When it became known three weeks ago that Russia would significantly reduce gas supplies through the Nord Stream pipeline, Klaus-Dieter Maubach sounded the alarm. “We are in an exceptional situation, the situation is tense,” warned the head of the energy supplier Uniper at a conference in Essen. Already you get so little gas from Russia as never before in the more than 50-year history – which has significant consequences.
The situation deteriorated quickly and so drastically that Uniper had to ask the state for help this Friday. An application for stabilization measures had been submitted to the federal government, the company said in a dry mandatory notification. Nothing is excluded. Uniper’s proposal aims for a “fair” distribution of costs and an increase in the credit line through the state development bank KfW. It was also possible for the federal government to invest billions in Uniper. Federal Minister of Economics Robert Habeck wants to prevent the ailing gas supplier from going bankrupt in any case. “We will not allow a systemically important company to go bankrupt and as a result cause turbulence in the global energy market,” said the Green politician on Friday.
In the pandemic, the federal government had invested billions in the airline Lufthansa and stabilized the tourism group Tui, the measures were controversial, but helped both companies out of the crisis. Most of the support has since been repaid. Most recently, it was said that the federal government could also help the gas trader Verbundnetz Gas (VNG) with a guarantee.
The listed company Uniper is majority-owned by the Finnish group Fortum. He explained that a restructuring of Uniper was being discussed with the federal government, through which business activities in Germany could be bundled and secured with the federal government. In German government circles it was said that Fortum wanted to transfer the loss-making German business and continue to run the rest of the group. Apparently there are doubts in the government about this solution. You have to look at it very carefully, they said. There is resistance, especially among the Greens, to joining a company that also operates a nuclear power plant.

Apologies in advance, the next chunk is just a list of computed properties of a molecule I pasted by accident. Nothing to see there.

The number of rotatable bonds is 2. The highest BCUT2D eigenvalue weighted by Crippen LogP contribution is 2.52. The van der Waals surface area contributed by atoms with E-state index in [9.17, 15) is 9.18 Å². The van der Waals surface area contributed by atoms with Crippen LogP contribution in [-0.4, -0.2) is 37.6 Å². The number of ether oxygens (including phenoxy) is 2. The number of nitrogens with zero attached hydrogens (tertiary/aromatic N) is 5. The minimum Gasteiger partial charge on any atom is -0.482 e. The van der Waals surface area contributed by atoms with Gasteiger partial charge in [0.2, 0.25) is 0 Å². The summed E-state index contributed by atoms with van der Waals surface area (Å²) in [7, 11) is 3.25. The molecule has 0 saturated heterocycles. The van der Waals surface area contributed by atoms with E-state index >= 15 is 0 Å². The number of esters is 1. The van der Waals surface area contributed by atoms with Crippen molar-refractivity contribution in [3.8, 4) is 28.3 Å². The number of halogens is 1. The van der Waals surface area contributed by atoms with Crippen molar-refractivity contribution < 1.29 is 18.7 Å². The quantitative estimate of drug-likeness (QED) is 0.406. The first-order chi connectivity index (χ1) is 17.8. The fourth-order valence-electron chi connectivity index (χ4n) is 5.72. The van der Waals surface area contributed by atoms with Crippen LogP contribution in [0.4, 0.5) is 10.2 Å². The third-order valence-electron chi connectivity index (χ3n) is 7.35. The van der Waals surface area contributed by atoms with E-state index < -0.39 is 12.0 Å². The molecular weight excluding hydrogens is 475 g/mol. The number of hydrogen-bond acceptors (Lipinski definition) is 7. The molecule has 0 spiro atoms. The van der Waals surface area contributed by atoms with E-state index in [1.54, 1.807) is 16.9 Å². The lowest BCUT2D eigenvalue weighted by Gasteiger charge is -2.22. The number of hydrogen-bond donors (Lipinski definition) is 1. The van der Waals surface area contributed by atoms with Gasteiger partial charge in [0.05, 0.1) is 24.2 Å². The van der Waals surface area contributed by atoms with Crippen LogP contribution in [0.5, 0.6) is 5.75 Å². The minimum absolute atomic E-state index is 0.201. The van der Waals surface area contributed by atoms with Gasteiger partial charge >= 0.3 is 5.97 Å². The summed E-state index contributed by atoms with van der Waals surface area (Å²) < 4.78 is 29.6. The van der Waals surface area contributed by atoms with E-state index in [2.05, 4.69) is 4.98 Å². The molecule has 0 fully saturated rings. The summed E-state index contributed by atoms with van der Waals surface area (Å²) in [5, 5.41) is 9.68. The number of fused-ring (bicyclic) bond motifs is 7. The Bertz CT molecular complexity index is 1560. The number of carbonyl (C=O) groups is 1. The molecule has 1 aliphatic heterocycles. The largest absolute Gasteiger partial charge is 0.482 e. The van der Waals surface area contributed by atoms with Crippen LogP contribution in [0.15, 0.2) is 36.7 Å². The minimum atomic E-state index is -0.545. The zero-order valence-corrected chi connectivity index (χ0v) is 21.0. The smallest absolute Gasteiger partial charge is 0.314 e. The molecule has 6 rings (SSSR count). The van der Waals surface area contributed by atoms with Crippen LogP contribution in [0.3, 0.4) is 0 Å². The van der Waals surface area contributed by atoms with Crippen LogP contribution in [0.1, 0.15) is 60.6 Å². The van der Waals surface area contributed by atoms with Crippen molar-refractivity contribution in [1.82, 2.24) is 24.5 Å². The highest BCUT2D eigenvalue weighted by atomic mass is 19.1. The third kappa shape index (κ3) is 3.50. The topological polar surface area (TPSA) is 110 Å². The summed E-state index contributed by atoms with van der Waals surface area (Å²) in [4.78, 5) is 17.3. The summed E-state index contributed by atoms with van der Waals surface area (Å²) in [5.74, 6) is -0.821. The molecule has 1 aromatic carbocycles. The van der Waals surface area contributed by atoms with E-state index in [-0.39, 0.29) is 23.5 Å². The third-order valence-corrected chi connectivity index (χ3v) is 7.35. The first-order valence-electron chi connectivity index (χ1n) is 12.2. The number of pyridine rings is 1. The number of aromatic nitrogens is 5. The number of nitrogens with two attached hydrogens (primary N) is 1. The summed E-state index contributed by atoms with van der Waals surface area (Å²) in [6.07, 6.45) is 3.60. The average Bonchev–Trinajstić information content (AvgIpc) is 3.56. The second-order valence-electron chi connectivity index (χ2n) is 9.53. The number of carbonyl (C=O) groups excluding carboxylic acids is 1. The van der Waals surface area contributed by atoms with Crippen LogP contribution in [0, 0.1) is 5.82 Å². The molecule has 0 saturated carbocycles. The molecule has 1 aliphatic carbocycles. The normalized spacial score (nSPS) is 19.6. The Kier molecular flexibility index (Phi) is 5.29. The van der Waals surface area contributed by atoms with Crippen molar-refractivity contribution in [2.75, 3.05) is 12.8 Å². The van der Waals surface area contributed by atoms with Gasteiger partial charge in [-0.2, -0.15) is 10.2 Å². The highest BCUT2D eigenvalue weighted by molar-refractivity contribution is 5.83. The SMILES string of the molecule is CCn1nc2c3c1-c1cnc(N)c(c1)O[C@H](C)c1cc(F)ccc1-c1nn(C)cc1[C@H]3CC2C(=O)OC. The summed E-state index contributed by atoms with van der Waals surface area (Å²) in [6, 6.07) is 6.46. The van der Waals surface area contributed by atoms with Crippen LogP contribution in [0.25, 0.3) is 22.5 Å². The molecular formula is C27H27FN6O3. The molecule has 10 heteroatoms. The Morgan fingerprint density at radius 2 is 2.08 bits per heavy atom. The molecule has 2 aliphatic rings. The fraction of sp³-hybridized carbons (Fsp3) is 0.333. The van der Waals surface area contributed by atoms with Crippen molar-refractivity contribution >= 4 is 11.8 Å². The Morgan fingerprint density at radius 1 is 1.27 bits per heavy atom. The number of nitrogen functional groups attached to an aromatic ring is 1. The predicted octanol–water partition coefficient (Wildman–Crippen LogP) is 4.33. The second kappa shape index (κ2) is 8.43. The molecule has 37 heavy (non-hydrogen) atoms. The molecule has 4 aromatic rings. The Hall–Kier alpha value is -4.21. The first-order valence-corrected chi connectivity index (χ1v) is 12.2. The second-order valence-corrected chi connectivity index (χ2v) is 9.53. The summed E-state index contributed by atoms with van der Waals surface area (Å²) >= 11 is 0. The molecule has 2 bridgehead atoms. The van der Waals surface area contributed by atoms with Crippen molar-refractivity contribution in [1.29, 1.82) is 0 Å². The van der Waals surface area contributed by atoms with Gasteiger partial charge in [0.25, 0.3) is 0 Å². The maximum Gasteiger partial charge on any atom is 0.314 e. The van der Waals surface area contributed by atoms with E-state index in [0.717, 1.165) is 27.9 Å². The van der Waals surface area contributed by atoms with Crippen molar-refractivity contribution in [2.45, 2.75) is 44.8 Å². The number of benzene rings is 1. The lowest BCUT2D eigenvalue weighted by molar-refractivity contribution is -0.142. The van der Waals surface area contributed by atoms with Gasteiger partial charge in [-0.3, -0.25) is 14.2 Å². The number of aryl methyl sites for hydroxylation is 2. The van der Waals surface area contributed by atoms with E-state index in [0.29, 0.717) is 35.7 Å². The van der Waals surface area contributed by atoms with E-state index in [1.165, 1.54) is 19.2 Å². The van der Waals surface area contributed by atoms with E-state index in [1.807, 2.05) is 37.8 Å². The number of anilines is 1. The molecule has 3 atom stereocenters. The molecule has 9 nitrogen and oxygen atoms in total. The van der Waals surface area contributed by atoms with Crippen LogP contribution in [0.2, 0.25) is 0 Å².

Uniper is the largest foreign customer of the Russian Gazprom group. In fact, the company has long-term supply contracts with the Russians at fixed prices. But because Gazprom is currently delivering less, Uniper has to buy gas and compensate for the shortfalls at the sharply increased costs on the market. However, the company cannot pass on the costs to many customers. The result: the business model no longer works.
However, the group is considered systemically important. The company with around 11,500 employees is one of the largest power producers in Germany. With its gas storage facilities, it also plays an important role in securing Germany’s supply for the winter. Uniper, headquartered in Düsseldorf, was created in 2016 as a spin-off from Eon and also includes parts of the former Ruhrgas. External sales are given as 164 billion euros. The company name is an artificial term and is made up of the words “unique” and “performance”.
The company is “under extreme financial pressure”
What is unique now, however, is above all the desolate economic situation. “As Germany’s largest gas importer, Uniper is hardest hit by the cutback in Russian gas supplies and is therefore under extreme financial pressure,” explained majority shareholder Fortum. There are still no decisions about a possible solution. The talks are “constructive”. The Bundestag and Bundesrat had previously passed legal changes to facilitate federal aid for ailing energy companies such as Uniper.
The next few days will be decisive in the question of how dramatic the gas bottlenecks in Germany will be in the coming months. The important pipeline Nord Stream 1 will be serviced from Monday. From then on, no more gas flows through the tube. Actually a routine matter, but the federal government fears that Russia will not turn on the gas tap again after the end of the measures planned for ten days.
Because since mid-June, only 40 percent of the usual amount of gas has been flowing through the pipeline. Allegedly because Canadian sanctions are preventing the return of a Siemens turbine being serviced there. Siemens thinks that’s a pretext. In order to take away the pretext for the Kremlin, Germany tries to persuade Canada to deliver. There are positive signals, said government spokesman Steffen Hebestreit on Friday.